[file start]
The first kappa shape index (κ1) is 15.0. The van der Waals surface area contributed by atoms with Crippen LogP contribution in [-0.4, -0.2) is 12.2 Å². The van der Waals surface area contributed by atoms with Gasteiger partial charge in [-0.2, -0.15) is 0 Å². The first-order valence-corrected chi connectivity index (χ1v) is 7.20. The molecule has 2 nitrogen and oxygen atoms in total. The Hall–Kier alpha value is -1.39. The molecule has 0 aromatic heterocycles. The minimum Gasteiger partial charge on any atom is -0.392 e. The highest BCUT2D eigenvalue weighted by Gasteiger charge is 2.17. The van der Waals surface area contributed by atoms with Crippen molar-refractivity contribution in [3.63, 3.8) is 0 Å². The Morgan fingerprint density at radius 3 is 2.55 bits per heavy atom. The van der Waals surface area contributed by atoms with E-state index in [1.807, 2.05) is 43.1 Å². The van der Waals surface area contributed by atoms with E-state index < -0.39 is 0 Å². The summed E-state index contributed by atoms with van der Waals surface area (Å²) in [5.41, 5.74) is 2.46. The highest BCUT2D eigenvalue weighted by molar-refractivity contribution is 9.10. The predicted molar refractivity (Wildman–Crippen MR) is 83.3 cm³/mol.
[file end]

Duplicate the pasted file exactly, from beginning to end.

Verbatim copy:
The first kappa shape index (κ1) is 15.0. The van der Waals surface area contributed by atoms with Crippen LogP contribution in [-0.4, -0.2) is 12.2 Å². The van der Waals surface area contributed by atoms with Gasteiger partial charge in [-0.2, -0.15) is 0 Å². The first-order valence-corrected chi connectivity index (χ1v) is 7.20. The molecule has 2 nitrogen and oxygen atoms in total. The Hall–Kier alpha value is -1.39. The molecule has 0 aromatic heterocycles. The minimum Gasteiger partial charge on any atom is -0.392 e. The highest BCUT2D eigenvalue weighted by Gasteiger charge is 2.17. The van der Waals surface area contributed by atoms with Crippen molar-refractivity contribution in [3.63, 3.8) is 0 Å². The Morgan fingerprint density at radius 3 is 2.55 bits per heavy atom. The van der Waals surface area contributed by atoms with E-state index in [1.807, 2.05) is 43.1 Å². The van der Waals surface area contributed by atoms with E-state index < -0.39 is 0 Å². The summed E-state index contributed by atoms with van der Waals surface area (Å²) in [5.41, 5.74) is 2.46. The highest BCUT2D eigenvalue weighted by molar-refractivity contribution is 9.10. The predicted molar refractivity (Wildman–Crippen MR) is 83.3 cm³/mol.